In Scientific Arts Discovery I do one-on-one instruction in Mathematica combined with a collaborative model for exploring areas that you are interested in. It doesn't matter what you know about a topic or field–whether you are new to it, simply curious about it, or if you are a seasoned professional research scientist needing to expand the tools you use in your daily work.
If you are a pre-college or college student here are some of the things we will do:
If you are a seasoned researcher here are some of the things we will do:
About me: what do I know?
You can get a bit of a sense of the different areas I've been involved in over the years by looking at my LinkedIn profile at http://www.linkedin.com/in/dreiss. As these things go it's a somewhat rarified document. But perhaps it suggests that I have been involved in a variety of things and that I have an approach that involves diving into projects without necessarily knowing a field in fine detail. In fact, I think that to create new ideas and discover beyond the expected, it is actually good to start without being biased by "how things should be done." This doesn't mean that one should be ignorant or eschew powerful tools. Quite the opposite.
Even if I do not know a particular technical or scientific field, I generally know how to find out about its general framework, where to look for more details, and how to just start playing with it. In my experience this quickly takes me to parts of the field that are fertile ground. And part of my excitement in doing this sort of pedagogical collaboration is that it gives me excuses to learn more about other fields. So, one of the things that I do is to read up on topics that come up in our sessions.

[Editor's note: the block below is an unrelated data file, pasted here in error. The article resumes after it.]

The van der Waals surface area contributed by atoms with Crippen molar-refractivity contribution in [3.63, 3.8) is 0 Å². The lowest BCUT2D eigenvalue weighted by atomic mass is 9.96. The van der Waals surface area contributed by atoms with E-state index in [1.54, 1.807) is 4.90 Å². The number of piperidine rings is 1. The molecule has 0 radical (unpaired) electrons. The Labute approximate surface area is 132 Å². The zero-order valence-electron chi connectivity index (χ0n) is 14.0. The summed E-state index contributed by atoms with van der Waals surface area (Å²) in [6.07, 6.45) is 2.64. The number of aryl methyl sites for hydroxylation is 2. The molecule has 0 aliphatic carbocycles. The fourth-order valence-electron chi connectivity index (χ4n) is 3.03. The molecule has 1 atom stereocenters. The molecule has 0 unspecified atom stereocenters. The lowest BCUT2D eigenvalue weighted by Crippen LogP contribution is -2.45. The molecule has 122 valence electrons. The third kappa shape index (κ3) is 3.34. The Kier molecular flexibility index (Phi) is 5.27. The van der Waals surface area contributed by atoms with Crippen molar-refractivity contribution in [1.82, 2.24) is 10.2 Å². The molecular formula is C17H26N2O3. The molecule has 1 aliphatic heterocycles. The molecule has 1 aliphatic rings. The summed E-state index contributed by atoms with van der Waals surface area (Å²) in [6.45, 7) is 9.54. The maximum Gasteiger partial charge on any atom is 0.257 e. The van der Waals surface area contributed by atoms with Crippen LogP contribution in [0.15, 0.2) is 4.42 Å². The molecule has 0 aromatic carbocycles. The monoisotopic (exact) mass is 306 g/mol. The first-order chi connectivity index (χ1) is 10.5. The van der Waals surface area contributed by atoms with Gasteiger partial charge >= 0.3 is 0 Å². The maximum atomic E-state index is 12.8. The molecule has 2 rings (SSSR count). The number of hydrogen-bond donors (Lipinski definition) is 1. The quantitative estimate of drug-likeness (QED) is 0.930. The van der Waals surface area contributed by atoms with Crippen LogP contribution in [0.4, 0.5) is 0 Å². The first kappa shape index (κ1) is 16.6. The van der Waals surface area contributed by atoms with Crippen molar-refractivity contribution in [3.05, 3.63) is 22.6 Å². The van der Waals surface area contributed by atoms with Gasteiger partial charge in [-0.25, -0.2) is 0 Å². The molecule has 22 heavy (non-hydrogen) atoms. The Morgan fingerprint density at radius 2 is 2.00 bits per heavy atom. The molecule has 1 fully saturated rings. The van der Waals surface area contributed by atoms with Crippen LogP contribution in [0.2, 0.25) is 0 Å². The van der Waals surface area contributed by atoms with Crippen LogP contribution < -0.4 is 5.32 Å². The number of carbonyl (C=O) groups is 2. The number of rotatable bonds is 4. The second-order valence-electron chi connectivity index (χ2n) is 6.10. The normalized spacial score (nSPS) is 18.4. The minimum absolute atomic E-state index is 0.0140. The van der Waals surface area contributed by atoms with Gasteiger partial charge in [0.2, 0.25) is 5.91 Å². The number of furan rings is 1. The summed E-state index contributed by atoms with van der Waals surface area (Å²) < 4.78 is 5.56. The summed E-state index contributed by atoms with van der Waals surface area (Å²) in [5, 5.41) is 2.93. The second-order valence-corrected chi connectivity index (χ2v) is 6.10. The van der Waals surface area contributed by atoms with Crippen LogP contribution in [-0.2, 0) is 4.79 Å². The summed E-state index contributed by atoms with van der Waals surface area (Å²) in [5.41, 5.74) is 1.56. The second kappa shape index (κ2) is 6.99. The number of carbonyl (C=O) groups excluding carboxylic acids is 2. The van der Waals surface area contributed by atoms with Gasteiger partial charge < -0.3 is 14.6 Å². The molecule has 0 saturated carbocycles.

And these days, with such a huge landscape of fields of knowledge, having a tool at your command that allows you to do this sort of diving in across disciplines in coherent manner is incredibly valuable.
This extends to exploring the Wolfram Language itself–which is that tool. (And, interestingly, you can explore the Wolfram Language with the Wolfram language.)
I have been using it since before version 0 (an interesting story which I can share when we first talk). I don't know all that is in it–it has a huge amount of stuff in it–and I am still learning about the new functionality in Version 10. But I do know how to work with it and how to quickly track down functionality that I need, learn and explore it, and then apply it to the problems that I am curious about. How I do this is one of the things that I will teach by example.
So, this is the approach that we will generally take. I will tell you what I know, teach you how to use the system and do research with it, and dive in with you to explore together any things you are curious about.
And here's my dirty little secret: one of the reasons that I do this is so that I am given fresh reasons to learn and explore new areas.